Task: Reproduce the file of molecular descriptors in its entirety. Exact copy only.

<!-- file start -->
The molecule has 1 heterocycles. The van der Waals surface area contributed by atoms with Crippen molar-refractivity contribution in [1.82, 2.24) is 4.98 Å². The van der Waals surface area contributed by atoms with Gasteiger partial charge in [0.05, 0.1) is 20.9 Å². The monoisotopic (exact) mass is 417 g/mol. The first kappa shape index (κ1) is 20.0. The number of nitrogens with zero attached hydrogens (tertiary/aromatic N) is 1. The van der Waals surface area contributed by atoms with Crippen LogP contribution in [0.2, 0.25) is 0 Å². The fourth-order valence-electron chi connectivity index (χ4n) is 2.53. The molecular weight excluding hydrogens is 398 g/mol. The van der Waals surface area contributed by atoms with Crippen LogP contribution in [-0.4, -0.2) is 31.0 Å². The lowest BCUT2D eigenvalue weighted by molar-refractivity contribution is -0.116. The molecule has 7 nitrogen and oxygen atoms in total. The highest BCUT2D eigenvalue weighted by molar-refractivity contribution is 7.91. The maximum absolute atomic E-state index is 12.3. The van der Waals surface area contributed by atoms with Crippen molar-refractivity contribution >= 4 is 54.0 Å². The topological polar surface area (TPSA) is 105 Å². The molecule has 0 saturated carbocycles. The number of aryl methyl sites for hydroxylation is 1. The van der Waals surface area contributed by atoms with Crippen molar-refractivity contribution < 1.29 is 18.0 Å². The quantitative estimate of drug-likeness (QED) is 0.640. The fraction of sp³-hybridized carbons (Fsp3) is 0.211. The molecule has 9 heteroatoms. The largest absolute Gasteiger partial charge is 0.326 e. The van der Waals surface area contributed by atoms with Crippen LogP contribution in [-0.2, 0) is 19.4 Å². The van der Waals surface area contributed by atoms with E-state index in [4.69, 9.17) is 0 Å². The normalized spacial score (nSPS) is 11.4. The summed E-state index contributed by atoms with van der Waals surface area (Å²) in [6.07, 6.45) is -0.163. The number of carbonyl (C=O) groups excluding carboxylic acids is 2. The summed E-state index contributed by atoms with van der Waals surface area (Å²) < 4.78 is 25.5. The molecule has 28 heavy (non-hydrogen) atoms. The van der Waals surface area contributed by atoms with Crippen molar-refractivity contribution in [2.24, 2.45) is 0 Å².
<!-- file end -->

The molecule has 1 heterocycles. The van der Waals surface area contributed by atoms with Crippen molar-refractivity contribution in [1.82, 2.24) is 4.98 Å². The van der Waals surface area contributed by atoms with Gasteiger partial charge in [0.05, 0.1) is 20.9 Å². The monoisotopic (exact) mass is 417 g/mol. The first kappa shape index (κ1) is 20.0. The number of nitrogens with zero attached hydrogens (tertiary/aromatic N) is 1. The van der Waals surface area contributed by atoms with Crippen LogP contribution in [0.2, 0.25) is 0 Å². The fourth-order valence-electron chi connectivity index (χ4n) is 2.53. The molecular weight excluding hydrogens is 398 g/mol. The van der Waals surface area contributed by atoms with Crippen LogP contribution in [-0.4, -0.2) is 31.0 Å². The lowest BCUT2D eigenvalue weighted by molar-refractivity contribution is -0.116. The molecule has 7 nitrogen and oxygen atoms in total. The highest BCUT2D eigenvalue weighted by molar-refractivity contribution is 7.91. The maximum absolute atomic E-state index is 12.3. The van der Waals surface area contributed by atoms with Crippen molar-refractivity contribution >= 4 is 54.0 Å². The topological polar surface area (TPSA) is 105 Å². The molecule has 0 saturated carbocycles. The number of aryl methyl sites for hydroxylation is 1. The van der Waals surface area contributed by atoms with Crippen molar-refractivity contribution < 1.29 is 18.0 Å². The quantitative estimate of drug-likeness (QED) is 0.640. The fraction of sp³-hybridized carbons (Fsp3) is 0.211. The molecule has 9 heteroatoms. The largest absolute Gasteiger partial charge is 0.326 e. The van der Waals surface area contributed by atoms with Crippen LogP contribution in [-0.2, 0) is 19.4 Å². The van der Waals surface area contributed by atoms with E-state index in [4.69, 9.17) is 0 Å². The normalized spacial score (nSPS) is 11.4. The summed E-state index contributed by atoms with van der Waals surface area (Å²) in [6.07, 6.45) is -0.163. The number of carbonyl (C=O) groups excluding carboxylic acids is 2. The summed E-state index contributed by atoms with van der Waals surface area (Å²) < 4.78 is 25.5. The molecule has 28 heavy (non-hydrogen) atoms. The van der Waals surface area contributed by atoms with Crippen molar-refractivity contribution in [2.24, 2.45) is 0 Å².